While vendors and even standards bodies can design and implement syntax for all kinds of features, they can rarely retrofit those changes into the underlying mathematical theory... You have to work from theory to practice for that to work well. I wish that deferred constraints could be relationally sound, and my developer side would probably use them in some cases even if they weren't relationally sound, but mathematically I can't see how they could become part of relational algebra.

    -PatP

  14. #14
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    Quote Originally Posted by Pat Phelan
    ...This allows the stored procedure to do things on behalf of the application that the application is not permitted to do on its own.
    I completely agree with you, but that was not my point.
    The problem with the stored procedure solution is, that the procedure still needs to be called manually to ensure data integrity.
    So a user can (accidently or intended) store data that is not valid according to the business integrity constraints.

    Deferred constraints violate the math behind relational algebra. To implement them would require a meta-operator (or an implicit chain of normal operators) that took operations (operator/operand sets) as the operands for the new operator. Nelson and Shirrazi published a paper thirty years ago which proved that all known approaches at that time for doing this failed mathematically.
    I have to admit that my understanding of relational algebra is probably very - hmmm - minimalistic. And I have never bothered to dig deeper into that topic. So I can't really appreciate (or understand) the base of your criticism.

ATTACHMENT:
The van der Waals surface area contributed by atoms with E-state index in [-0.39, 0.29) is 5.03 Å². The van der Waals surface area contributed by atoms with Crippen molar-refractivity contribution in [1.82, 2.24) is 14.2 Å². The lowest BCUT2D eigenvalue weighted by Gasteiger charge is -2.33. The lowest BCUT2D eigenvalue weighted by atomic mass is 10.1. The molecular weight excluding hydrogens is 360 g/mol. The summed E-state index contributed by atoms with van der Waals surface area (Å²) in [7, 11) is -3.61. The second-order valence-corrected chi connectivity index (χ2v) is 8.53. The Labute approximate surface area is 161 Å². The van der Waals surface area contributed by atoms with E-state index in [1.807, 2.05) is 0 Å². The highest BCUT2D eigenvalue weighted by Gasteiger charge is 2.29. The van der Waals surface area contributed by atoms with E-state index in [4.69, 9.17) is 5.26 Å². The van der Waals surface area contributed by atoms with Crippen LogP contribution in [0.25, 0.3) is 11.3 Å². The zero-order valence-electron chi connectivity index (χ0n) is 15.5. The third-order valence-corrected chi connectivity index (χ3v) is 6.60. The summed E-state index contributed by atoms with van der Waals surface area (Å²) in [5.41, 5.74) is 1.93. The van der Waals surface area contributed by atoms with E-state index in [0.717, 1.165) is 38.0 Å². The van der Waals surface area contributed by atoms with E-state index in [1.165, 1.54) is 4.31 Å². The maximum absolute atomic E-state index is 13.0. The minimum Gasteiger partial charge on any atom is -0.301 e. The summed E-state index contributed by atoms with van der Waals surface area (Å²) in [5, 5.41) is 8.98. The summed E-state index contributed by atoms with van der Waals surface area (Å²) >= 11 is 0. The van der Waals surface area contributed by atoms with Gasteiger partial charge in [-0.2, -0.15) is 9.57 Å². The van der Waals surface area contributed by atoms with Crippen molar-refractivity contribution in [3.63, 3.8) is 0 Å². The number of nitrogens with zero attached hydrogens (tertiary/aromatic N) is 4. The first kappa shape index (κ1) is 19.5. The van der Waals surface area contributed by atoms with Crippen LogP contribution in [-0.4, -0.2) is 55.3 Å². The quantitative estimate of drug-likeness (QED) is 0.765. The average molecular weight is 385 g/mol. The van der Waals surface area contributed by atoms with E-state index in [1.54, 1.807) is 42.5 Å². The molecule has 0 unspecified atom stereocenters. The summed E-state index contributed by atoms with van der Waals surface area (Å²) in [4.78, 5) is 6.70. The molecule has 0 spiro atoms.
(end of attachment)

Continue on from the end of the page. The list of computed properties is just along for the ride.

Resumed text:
From a "dumb" (non-mathematical) point of view I can only say that this is working fine in Oracle and Postgres since a long time. Oracle introduced this with version 8 in 1997 and Postgres with 6.4 in 1998.
    And I know for sure that Vax/RDB supported this as well when I was using it in the beginning of the 90's.

    I'm sure the developers behind those products would have removed that feature the meantime if it wasn't working

    I respect your mathematical background knowledge, but if mathematics "force" me to create a data model that allows invalid data, I'd rather ignore the mathematical background
    Last edited by shammat; 01-25-09 at 13:50.

  15. #15
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    I'm curious about your distinction between calling a stored procedure versus the actions of an application. Both a call to a stored procedure and an equivalent sequence of data changes can be accomplished cleanly and easily using any of the programming tools that I know well. The stored procedure actually takes less code and network I/O, and usually takes less execution time.

    What difference do you see? How do you see a stored procedure as a "manual" operation compared to having the application execute the same operations?

    -PatP